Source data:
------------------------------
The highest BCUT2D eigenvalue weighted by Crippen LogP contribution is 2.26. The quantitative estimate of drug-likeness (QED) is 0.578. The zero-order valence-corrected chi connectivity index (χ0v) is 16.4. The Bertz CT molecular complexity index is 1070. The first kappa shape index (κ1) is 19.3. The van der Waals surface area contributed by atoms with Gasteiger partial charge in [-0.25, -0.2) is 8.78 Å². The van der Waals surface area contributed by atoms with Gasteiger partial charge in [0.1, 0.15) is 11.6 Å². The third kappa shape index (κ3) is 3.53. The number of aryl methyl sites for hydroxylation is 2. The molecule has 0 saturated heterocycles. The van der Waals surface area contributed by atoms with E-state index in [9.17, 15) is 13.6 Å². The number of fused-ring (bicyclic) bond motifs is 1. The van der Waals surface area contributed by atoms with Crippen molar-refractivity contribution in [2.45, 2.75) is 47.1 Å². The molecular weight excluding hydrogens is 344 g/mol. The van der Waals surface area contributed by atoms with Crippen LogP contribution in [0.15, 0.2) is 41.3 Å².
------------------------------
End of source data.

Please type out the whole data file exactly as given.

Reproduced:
The highest BCUT2D eigenvalue weighted by Crippen LogP contribution is 2.26. The quantitative estimate of drug-likeness (QED) is 0.578. The zero-order valence-corrected chi connectivity index (χ0v) is 16.4. The Bertz CT molecular complexity index is 1070. The first kappa shape index (κ1) is 19.3. The van der Waals surface area contributed by atoms with Gasteiger partial charge in [-0.25, -0.2) is 8.78 Å². The van der Waals surface area contributed by atoms with Gasteiger partial charge in [0.1, 0.15) is 11.6 Å². The third kappa shape index (κ3) is 3.53. The number of aryl methyl sites for hydroxylation is 2. The molecule has 0 saturated heterocycles. The van der Waals surface area contributed by atoms with E-state index in [9.17, 15) is 13.6 Å². The number of fused-ring (bicyclic) bond motifs is 1. The van der Waals surface area contributed by atoms with Crippen molar-refractivity contribution in [2.45, 2.75) is 47.1 Å². The molecular weight excluding hydrogens is 344 g/mol. The van der Waals surface area contributed by atoms with Crippen LogP contribution in [0.15, 0.2) is 41.3 Å².